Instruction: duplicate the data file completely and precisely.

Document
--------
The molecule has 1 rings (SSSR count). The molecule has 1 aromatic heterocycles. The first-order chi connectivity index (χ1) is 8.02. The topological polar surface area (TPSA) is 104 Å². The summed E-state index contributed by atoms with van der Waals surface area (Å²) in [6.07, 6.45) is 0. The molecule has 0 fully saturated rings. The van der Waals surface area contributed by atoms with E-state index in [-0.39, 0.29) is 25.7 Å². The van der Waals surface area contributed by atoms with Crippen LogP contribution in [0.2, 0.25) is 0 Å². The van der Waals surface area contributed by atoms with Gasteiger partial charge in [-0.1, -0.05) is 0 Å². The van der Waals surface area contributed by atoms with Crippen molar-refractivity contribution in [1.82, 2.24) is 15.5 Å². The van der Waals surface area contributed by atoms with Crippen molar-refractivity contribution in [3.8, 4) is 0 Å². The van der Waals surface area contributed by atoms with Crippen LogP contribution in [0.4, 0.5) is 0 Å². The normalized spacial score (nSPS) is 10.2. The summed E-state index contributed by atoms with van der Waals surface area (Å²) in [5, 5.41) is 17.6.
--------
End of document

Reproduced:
The molecule has 1 rings (SSSR count). The molecule has 1 aromatic heterocycles. The first-order chi connectivity index (χ1) is 8.02. The topological polar surface area (TPSA) is 104 Å². The summed E-state index contributed by atoms with van der Waals surface area (Å²) in [6.07, 6.45) is 0. The molecule has 0 fully saturated rings. The van der Waals surface area contributed by atoms with E-state index in [-0.39, 0.29) is 25.7 Å². The van der Waals surface area contributed by atoms with Crippen LogP contribution in [0.2, 0.25) is 0 Å². The van der Waals surface area contributed by atoms with Gasteiger partial charge in [-0.1, -0.05) is 0 Å². The van der Waals surface area contributed by atoms with Crippen molar-refractivity contribution in [1.82, 2.24) is 15.5 Å². The van der Waals surface area contributed by atoms with Crippen molar-refractivity contribution in [3.8, 4) is 0 Å². The van der Waals surface area contributed by atoms with Crippen LogP contribution in [0.4, 0.5) is 0 Å². The normalized spacial score (nSPS) is 10.2. The summed E-state index contributed by atoms with van der Waals surface area (Å²) in [5, 5.41) is 17.6.